Posts tagged ‘Blame’

Disaster in Beirut

When I first saw the video footage out of Beirut, I, like so many, was horrified. As so many others have noted, what began as a raging fire turned into what looked like an atomic bomb explosion in the heart of Beirut’s harbor – complete with the mushroom cloud that literally knocked people down for miles around.

But it was not an atomic bomb. It was not an attack by some nefarious force or enemy nation. The culprit here was negligence. It is now being reported that at the site of the explosion, there were thousands of tons of ammonium nitrate stored alongside a cache of fireworks. How they got there is a case study in incompetence. The Guardian interviewed a former port worker, Yusuf Shehadi, who explained that the Lebanese military had demanded that the ammonium nitrate be housed there. Mr. Shehadi explained:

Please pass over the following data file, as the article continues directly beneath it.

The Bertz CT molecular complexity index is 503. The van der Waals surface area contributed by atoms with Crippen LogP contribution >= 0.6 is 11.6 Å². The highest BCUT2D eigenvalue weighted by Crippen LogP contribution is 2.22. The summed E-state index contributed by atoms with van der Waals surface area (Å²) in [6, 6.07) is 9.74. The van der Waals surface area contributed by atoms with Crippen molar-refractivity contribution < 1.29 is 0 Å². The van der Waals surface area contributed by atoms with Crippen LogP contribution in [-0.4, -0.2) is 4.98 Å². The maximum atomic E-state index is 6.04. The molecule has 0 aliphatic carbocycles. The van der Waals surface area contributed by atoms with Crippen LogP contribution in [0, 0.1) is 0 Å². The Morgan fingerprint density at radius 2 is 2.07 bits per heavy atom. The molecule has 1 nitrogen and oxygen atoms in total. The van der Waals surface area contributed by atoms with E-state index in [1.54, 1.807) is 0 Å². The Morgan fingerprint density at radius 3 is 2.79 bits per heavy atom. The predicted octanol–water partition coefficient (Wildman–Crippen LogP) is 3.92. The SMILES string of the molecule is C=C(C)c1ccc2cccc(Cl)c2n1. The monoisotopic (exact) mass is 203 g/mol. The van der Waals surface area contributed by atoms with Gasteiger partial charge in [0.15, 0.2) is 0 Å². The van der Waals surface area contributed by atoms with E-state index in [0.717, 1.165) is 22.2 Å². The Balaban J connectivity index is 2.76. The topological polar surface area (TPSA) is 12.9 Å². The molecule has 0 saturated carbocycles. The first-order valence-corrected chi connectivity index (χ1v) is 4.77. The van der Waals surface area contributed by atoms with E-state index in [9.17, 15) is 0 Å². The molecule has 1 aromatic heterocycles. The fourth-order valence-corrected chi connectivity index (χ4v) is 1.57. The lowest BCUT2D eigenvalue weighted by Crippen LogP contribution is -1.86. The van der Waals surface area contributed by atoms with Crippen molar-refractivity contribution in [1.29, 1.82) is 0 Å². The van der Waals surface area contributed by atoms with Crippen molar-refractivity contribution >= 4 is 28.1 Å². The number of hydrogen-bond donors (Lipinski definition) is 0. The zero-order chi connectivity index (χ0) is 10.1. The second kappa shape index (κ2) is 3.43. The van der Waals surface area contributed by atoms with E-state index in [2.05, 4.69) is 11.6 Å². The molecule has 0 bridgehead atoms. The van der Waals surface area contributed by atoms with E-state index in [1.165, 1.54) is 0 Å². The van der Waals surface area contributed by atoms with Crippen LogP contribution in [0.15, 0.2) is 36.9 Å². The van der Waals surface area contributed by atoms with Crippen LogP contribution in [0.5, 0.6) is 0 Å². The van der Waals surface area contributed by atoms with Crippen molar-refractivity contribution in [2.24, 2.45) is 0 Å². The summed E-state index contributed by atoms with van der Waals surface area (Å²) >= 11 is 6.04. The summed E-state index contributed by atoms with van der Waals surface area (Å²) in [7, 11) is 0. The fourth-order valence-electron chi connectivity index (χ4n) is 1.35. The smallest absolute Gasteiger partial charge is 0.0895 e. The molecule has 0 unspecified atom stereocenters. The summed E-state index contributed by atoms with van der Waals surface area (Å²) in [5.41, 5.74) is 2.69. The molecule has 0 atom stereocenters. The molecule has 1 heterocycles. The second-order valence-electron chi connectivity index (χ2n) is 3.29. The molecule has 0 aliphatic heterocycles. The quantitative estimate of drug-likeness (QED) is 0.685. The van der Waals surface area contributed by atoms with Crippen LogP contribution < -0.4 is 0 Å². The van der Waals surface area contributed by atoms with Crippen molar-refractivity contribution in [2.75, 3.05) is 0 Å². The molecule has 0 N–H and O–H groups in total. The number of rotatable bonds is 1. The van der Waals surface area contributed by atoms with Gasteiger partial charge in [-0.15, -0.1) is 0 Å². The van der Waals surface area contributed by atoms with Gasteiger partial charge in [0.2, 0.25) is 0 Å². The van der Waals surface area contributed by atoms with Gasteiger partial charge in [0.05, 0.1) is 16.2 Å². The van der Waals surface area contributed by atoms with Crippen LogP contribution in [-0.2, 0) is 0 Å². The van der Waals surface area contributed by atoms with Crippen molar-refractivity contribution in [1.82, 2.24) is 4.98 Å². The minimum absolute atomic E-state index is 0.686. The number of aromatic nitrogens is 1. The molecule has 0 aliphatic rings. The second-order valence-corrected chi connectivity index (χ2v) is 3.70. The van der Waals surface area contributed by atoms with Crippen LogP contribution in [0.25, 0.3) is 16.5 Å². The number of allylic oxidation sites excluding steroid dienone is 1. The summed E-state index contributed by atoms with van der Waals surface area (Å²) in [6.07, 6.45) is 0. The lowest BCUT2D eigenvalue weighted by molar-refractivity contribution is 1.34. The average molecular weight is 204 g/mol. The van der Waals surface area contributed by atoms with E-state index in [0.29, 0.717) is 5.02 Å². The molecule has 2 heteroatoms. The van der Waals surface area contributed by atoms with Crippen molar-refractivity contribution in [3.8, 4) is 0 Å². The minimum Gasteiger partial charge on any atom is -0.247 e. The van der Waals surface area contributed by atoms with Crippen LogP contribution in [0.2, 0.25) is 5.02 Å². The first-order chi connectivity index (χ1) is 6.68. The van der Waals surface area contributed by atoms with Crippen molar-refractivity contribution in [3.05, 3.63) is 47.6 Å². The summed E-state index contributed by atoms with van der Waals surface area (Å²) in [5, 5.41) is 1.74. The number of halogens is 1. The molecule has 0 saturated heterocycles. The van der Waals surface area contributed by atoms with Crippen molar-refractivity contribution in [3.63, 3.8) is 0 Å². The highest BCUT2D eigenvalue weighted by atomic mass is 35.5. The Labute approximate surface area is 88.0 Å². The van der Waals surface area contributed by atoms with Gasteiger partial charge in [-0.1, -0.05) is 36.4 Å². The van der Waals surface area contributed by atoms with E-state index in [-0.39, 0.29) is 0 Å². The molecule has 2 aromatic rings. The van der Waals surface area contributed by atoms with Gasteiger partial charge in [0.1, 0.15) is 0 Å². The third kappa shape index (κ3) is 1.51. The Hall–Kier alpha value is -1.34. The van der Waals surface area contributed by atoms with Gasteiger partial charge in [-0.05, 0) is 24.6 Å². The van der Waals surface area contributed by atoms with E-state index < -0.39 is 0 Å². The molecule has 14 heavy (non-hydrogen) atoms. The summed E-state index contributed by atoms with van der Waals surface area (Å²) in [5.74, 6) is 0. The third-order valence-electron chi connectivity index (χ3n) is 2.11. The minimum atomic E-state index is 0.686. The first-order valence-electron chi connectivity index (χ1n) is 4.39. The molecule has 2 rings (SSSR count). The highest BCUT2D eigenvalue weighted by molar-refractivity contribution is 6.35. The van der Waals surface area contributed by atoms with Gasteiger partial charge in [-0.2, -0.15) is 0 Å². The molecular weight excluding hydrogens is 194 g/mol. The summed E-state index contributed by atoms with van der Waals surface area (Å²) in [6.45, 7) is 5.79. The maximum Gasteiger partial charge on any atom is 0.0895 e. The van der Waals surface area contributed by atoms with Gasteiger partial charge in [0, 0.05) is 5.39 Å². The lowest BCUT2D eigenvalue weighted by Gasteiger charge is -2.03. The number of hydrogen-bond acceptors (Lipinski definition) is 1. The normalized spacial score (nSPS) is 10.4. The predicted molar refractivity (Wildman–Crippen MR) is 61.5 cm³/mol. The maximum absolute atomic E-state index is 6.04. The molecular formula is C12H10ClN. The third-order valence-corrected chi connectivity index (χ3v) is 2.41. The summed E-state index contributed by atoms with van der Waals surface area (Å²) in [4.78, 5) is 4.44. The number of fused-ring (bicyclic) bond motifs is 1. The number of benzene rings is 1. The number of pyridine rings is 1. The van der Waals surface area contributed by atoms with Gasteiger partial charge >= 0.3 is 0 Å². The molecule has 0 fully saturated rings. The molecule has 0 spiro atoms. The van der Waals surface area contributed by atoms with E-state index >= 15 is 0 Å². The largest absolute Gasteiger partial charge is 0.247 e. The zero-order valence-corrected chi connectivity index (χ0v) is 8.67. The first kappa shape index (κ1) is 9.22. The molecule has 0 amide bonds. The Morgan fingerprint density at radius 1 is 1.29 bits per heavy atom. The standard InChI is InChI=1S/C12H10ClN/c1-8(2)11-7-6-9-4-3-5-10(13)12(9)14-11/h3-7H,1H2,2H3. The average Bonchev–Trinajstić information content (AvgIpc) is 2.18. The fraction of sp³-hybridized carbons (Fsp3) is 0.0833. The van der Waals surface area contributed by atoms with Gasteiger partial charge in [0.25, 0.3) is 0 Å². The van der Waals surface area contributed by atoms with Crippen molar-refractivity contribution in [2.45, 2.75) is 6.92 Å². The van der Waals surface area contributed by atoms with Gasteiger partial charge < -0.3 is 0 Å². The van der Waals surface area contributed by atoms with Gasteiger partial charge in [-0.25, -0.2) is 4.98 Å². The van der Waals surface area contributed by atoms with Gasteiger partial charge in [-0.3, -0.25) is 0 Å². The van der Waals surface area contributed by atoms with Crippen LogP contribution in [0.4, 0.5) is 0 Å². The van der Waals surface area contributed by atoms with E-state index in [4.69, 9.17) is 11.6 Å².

We complained a lot about this over the years. Every week, the customs people came and complained and so did the state security officers. The army kept telling them they had no other place to put this. Everyone wanted to be the boss, and no one wanted to make a real decision … The port workers did not put the chemicals there in the first place. That outrage rests with the government.

The fireworks stored there date back all the way to 2010, after customs confiscated them and needed a place to put them. Apparently, a decade was not long enough for customs to find a more suitable storage spot for the fireworks. In other words, this was a disaster waiting to happen. Of course, now that the disaster has happened, there is plenty of finger pointing, but little to no responsibility taking.

After history’s first disaster – humanity’s fall into sin – just like with Beirut, there was plenty of finger pointing, but little to no responsibility taking. When God discovers that Adam and Eve have eaten from the tree He had forbidden to them, both of them are quick to try to pass the buck: